Does it matter if Vancouver elects a mayor this year who has no experience as an elected official?
That's a question that some are asking in the wake of the NPA's decision to nominate businessman Ken Sim to head its ticket going into the October 20 municipal election.
He's not the only one who's never been elected to public office who's interested in the top job.
Independent Shauna Sylvester has been elected to the boards of Vancity and MEC, but not to park board, school board, council, the legislature, or Parliament. She's also vying to become Vancouver's next mayor.
Another independent, Kennedy Stewart, has been elected twice to Parliament in Burnaby. All of his graduate work as a political scientist has revolved around studying local governments.
But Stewart has never actually sat on city council and in recent years, hasn't spent very much time at all at Vancouver City Hall.
The only person seeking a Vision Vancouver mayoral nomination, Ian Campbell, has twice been elected to the Squamish Nation council. It has broad responsibilities, including negotiating land deals on behalf of its members.
Like Stewart, he's never had to vote on a rezoning application at Vancouver City Hall that upsets a neighbourhood group.
Then there's Patrick Condon, a UBC professor of urban design, who's being encouraged to run for mayor with the Coalition of Progressive Electors. While he knows a great deal about city planning, he's also never sat on Vancouver council.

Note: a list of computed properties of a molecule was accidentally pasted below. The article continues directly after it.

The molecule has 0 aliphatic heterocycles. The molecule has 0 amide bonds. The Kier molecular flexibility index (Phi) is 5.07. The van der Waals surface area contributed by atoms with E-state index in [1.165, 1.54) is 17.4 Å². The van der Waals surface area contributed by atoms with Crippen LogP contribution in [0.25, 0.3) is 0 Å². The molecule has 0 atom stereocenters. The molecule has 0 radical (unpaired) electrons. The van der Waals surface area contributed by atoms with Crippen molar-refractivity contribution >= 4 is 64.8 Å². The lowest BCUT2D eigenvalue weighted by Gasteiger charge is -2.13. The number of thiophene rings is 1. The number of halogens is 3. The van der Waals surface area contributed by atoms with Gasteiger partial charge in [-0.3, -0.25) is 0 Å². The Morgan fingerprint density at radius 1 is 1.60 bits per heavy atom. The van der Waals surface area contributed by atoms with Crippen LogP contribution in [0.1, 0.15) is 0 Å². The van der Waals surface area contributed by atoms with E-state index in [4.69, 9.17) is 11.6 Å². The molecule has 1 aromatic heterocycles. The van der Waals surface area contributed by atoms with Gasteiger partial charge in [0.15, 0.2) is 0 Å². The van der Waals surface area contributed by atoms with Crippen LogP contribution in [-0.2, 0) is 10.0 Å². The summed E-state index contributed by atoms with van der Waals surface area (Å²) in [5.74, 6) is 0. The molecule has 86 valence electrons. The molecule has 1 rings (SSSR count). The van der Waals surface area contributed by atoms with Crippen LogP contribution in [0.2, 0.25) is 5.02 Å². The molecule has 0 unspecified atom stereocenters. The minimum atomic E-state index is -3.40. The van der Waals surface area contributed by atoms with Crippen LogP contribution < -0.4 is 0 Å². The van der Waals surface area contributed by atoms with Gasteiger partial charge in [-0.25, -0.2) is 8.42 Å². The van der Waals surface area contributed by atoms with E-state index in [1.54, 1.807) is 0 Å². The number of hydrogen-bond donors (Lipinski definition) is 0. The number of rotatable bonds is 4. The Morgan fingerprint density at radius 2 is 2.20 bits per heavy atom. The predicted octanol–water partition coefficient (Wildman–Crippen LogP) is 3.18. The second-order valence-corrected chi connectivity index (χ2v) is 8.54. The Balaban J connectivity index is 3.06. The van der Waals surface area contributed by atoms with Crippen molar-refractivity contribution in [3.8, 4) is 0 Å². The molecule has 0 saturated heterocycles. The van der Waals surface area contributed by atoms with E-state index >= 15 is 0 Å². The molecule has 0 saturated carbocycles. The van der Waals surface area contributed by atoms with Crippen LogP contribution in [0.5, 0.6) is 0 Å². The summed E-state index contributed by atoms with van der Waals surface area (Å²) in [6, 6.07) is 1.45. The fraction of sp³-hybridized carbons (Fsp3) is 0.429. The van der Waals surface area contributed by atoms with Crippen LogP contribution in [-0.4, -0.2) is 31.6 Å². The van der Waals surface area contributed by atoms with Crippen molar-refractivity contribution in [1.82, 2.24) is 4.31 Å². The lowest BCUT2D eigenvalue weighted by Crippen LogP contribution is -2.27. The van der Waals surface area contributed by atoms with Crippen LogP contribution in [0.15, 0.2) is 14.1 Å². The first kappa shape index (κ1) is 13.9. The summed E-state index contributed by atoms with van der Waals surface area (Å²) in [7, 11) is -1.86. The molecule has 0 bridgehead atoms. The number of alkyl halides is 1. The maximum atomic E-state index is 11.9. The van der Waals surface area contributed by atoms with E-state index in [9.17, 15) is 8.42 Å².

Why is experience so undervalued in politics?
All of them would have a great deal to offer. They would bring unique and valuable experience to the job. But they haven't been doing the day-to-day work of listening to residents speaking about their concerns before council committees and at public hearings.
None of them has been as immersed in city issues over the past two terms as Vision Vancouver's Raymond Louie and Heather Deal, the NPA's George Affleck and Elizabeth Ball, or the de facto leader of the Vancouver Greens, Adriane Carr.
All five of these politicians have paid their dues by spending seven or more years on council. In Louie's case, he's been there for 16 years.
Deal served three years on park board and 13 years on council. They know what's going on in a multitude of communities across the city, whether they be ethnic, religious, cultural, or simply communities sharing a similar interest.
They've walked in Vaisakhi parades. They've attended the openings of the PuSh Festival. They understand the delicate dance of dealing with the Taiwanese and mainland Chinese communities while remaining on good terms with both.
Compared to them, NPA councillors Melissa De Genova and Hector Bremner are mere greenhorns.
A mayor deals with a complicated set of policies
The five most experienced Vancouver councillors have a deep understanding of the complex issues that come before them. They include but are not limited to: